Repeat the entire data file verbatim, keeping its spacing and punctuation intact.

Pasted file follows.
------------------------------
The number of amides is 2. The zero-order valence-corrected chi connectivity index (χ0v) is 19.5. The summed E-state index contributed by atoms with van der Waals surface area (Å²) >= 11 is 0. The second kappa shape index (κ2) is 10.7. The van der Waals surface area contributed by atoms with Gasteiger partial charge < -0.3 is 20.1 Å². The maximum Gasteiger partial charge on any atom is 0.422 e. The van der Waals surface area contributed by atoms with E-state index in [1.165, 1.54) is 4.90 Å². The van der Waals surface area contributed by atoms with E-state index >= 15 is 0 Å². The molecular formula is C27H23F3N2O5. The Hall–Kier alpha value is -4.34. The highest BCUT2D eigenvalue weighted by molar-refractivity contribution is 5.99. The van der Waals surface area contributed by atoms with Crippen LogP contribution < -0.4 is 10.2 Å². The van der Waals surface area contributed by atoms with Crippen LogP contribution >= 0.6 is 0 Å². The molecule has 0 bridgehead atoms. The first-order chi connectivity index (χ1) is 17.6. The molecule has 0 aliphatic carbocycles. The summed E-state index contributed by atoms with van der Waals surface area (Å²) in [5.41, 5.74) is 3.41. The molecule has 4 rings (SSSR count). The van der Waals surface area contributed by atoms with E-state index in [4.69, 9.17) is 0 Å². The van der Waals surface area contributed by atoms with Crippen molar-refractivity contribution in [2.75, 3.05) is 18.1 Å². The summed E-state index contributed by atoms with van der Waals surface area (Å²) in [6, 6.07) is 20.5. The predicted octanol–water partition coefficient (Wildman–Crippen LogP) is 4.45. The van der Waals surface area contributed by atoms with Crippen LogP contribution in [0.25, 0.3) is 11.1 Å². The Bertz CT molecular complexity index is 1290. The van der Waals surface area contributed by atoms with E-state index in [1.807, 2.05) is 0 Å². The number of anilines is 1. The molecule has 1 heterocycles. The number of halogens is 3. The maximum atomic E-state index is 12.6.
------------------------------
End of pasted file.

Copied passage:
The number of amides is 2. The zero-order valence-corrected chi connectivity index (χ0v) is 19.5. The summed E-state index contributed by atoms with van der Waals surface area (Å²) >= 11 is 0. The second kappa shape index (κ2) is 10.7. The van der Waals surface area contributed by atoms with Gasteiger partial charge < -0.3 is 20.1 Å². The maximum Gasteiger partial charge on any atom is 0.422 e. The van der Waals surface area contributed by atoms with E-state index in [1.165, 1.54) is 4.90 Å². The van der Waals surface area contributed by atoms with E-state index >= 15 is 0 Å². The molecular formula is C27H23F3N2O5. The Hall–Kier alpha value is -4.34. The highest BCUT2D eigenvalue weighted by molar-refractivity contribution is 5.99. The van der Waals surface area contributed by atoms with Crippen LogP contribution < -0.4 is 10.2 Å². The van der Waals surface area contributed by atoms with Crippen LogP contribution >= 0.6 is 0 Å². The molecule has 0 bridgehead atoms. The first-order chi connectivity index (χ1) is 17.6. The molecule has 0 aliphatic carbocycles. The summed E-state index contributed by atoms with van der Waals surface area (Å²) in [5.41, 5.74) is 3.41. The molecule has 4 rings (SSSR count). The van der Waals surface area contributed by atoms with E-state index in [4.69, 9.17) is 0 Å². The van der Waals surface area contributed by atoms with Crippen molar-refractivity contribution in [2.75, 3.05) is 18.1 Å². The summed E-state index contributed by atoms with van der Waals surface area (Å²) in [6, 6.07) is 20.5. The predicted octanol–water partition coefficient (Wildman–Crippen LogP) is 4.45. The van der Waals surface area contributed by atoms with Crippen LogP contribution in [0.25, 0.3) is 11.1 Å². The Bertz CT molecular complexity index is 1290. The van der Waals surface area contributed by atoms with E-state index in [1.807, 2.05) is 0 Å². The number of anilines is 1. The molecule has 1 heterocycles. The number of halogens is 3. The maximum atomic E-state index is 12.6.